Iceland is a Nordic nation with a population slightly over 300,000 people. Despite its small size, Iceland stands out among other nations in a variety of ways. Geographically, the nation is known for its beautiful sights including volcanoes and hot springs. Economically, the nation boasts an impressive statistics, such as its four percent unemployment rate. Human rights in Iceland are protected fairly well, but certain aspects could be improved.
The United States Department of State’s 2015 Human Rights Report on Iceland concluded that the nation’s biggest failures in this context were to protect women and children from violence. These issues tended to stem from the criminal justice system. For instance, pretrial detainees were forced to share a cell with convicted prisoners, while juveniles were forced to share a cell with adults.
Unfortunately, the report found issues existing beyond the criminal justice system. Discrepancies in access to health care for certain individuals was noticeable. Researchers also found discrimination against people with disabilities in regard to employment and access to public locations. This report clearly demonstrates that Iceland must take measures so that human rights truly include everyone.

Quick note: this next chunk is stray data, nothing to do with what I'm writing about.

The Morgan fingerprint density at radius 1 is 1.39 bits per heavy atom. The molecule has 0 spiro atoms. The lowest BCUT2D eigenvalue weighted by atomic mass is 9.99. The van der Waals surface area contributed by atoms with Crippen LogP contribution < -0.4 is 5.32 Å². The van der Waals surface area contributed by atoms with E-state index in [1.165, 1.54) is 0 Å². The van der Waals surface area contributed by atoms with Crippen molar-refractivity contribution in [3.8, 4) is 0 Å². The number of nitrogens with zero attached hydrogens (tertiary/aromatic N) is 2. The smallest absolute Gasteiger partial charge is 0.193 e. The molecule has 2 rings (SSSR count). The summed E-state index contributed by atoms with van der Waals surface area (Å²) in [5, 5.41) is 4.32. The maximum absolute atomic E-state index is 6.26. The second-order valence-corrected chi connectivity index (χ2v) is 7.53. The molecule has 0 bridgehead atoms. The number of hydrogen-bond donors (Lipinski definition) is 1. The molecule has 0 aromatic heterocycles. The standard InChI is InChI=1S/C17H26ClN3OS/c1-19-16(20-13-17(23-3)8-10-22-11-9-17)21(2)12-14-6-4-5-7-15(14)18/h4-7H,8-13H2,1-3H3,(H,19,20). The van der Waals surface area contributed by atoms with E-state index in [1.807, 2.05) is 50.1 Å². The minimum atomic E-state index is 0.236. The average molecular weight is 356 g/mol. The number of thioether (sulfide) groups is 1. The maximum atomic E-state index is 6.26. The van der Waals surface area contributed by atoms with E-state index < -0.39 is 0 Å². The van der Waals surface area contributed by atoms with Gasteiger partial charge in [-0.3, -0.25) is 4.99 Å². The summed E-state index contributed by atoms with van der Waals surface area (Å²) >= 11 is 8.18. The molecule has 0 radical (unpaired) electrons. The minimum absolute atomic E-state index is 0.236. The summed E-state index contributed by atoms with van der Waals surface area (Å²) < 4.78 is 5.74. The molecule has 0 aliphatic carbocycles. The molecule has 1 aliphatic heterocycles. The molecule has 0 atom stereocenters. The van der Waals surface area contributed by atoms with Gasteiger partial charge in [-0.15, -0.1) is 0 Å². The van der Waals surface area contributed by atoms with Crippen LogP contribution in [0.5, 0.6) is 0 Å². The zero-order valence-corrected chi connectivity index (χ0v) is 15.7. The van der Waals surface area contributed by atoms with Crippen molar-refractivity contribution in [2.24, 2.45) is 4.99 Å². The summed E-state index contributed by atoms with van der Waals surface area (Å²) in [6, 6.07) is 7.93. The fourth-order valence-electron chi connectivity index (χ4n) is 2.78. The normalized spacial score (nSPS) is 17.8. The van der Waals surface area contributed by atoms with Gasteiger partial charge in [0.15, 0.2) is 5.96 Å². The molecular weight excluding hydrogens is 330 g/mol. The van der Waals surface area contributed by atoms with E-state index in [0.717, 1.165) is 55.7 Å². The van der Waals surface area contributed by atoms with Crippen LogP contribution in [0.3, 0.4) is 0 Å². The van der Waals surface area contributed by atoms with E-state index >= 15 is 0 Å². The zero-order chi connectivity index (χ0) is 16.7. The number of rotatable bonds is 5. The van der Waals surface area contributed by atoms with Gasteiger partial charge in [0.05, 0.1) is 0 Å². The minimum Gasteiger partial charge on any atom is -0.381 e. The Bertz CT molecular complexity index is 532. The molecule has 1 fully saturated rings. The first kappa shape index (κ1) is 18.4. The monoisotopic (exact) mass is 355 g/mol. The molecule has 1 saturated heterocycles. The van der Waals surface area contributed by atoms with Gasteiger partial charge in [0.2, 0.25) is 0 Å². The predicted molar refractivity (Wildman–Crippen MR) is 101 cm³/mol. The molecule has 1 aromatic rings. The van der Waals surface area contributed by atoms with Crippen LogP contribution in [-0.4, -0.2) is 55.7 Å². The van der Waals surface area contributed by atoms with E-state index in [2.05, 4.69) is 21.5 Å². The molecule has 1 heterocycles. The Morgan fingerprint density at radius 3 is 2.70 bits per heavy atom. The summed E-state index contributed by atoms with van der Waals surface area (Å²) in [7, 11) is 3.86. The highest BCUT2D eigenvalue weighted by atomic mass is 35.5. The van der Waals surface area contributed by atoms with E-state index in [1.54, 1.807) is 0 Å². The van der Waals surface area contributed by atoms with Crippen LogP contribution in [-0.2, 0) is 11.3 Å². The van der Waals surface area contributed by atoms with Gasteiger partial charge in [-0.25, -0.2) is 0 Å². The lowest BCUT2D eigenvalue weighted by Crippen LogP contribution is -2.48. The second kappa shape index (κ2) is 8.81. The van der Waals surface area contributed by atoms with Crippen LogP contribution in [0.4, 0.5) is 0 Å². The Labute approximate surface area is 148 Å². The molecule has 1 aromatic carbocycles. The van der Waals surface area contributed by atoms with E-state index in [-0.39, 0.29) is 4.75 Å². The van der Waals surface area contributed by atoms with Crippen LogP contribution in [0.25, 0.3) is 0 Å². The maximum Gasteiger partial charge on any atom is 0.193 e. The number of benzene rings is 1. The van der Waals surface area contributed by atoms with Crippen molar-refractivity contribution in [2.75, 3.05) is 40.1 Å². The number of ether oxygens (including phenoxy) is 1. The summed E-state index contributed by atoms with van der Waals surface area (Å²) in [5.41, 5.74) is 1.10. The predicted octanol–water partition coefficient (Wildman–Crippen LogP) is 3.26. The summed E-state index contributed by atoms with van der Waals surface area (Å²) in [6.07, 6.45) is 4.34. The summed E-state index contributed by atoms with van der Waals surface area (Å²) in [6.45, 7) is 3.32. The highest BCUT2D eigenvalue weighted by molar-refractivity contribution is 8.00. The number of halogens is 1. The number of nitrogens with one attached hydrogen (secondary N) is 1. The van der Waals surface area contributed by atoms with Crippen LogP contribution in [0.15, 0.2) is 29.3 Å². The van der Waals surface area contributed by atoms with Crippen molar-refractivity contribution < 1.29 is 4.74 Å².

However, these few failures do not represent the entire situation in Iceland. In fact, the vast majority of human rights in Iceland are well protected. Freedom of speech and the press are protected by the constitution and the law in Iceland. The law is able to fine and/or imprison anyone who blocks people from this right.
Another area of success is Iceland’s protection of workers’ rights. The government effectively enforces laws that defend workers’ rights to form or join a union. Iceland also uses its laws to protect children from unhealthy work conditions. These laws are effectively enforced, and as a result, there are no known cases of child labor.
Iceland took a step forward in protecting the human rights of women this March by becoming the world’s first country to mandate that businesses demonstrate that they offer equal pay to employees regardless of their gender. This law affects all businesses, public and private, that employ over 25 people.
Human rights in Iceland are not perfectly protected. However, steps such as demanding equal pay for employees regardless of their gender shows that progress is being made.
– Adam Braunstein